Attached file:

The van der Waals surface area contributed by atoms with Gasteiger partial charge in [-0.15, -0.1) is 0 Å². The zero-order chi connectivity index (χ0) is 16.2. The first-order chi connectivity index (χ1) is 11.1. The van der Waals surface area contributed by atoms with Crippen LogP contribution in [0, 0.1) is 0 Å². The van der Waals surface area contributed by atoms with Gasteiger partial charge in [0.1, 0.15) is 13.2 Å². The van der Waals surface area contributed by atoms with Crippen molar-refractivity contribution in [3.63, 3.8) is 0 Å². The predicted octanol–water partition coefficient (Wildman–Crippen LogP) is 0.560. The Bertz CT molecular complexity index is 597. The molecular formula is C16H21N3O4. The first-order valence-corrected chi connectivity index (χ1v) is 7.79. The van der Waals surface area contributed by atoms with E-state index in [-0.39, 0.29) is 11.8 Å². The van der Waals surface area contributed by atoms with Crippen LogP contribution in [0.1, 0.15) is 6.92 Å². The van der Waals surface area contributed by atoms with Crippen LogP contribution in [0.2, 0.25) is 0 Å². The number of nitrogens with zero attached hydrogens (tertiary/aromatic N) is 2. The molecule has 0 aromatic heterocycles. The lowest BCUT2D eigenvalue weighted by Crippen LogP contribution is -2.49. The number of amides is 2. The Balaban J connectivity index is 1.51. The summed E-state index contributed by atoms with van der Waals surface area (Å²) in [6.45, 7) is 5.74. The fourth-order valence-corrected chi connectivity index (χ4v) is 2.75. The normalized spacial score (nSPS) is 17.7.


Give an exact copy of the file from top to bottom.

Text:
The van der Waals surface area contributed by atoms with Gasteiger partial charge in [-0.15, -0.1) is 0 Å². The zero-order chi connectivity index (χ0) is 16.2. The first-order chi connectivity index (χ1) is 11.1. The van der Waals surface area contributed by atoms with Crippen LogP contribution in [0, 0.1) is 0 Å². The van der Waals surface area contributed by atoms with Gasteiger partial charge in [0.1, 0.15) is 13.2 Å². The van der Waals surface area contributed by atoms with Crippen molar-refractivity contribution in [3.63, 3.8) is 0 Å². The predicted octanol–water partition coefficient (Wildman–Crippen LogP) is 0.560. The Bertz CT molecular complexity index is 597. The molecular formula is C16H21N3O4. The first-order valence-corrected chi connectivity index (χ1v) is 7.79. The van der Waals surface area contributed by atoms with E-state index in [-0.39, 0.29) is 11.8 Å². The van der Waals surface area contributed by atoms with Crippen LogP contribution in [0.1, 0.15) is 6.92 Å². The van der Waals surface area contributed by atoms with Crippen LogP contribution in [0.2, 0.25) is 0 Å². The number of nitrogens with zero attached hydrogens (tertiary/aromatic N) is 2. The molecule has 0 aromatic heterocycles. The lowest BCUT2D eigenvalue weighted by Crippen LogP contribution is -2.49. The number of amides is 2. The Balaban J connectivity index is 1.51. The summed E-state index contributed by atoms with van der Waals surface area (Å²) in [6.45, 7) is 5.74. The fourth-order valence-corrected chi connectivity index (χ4v) is 2.75. The normalized spacial score (nSPS) is 17.7.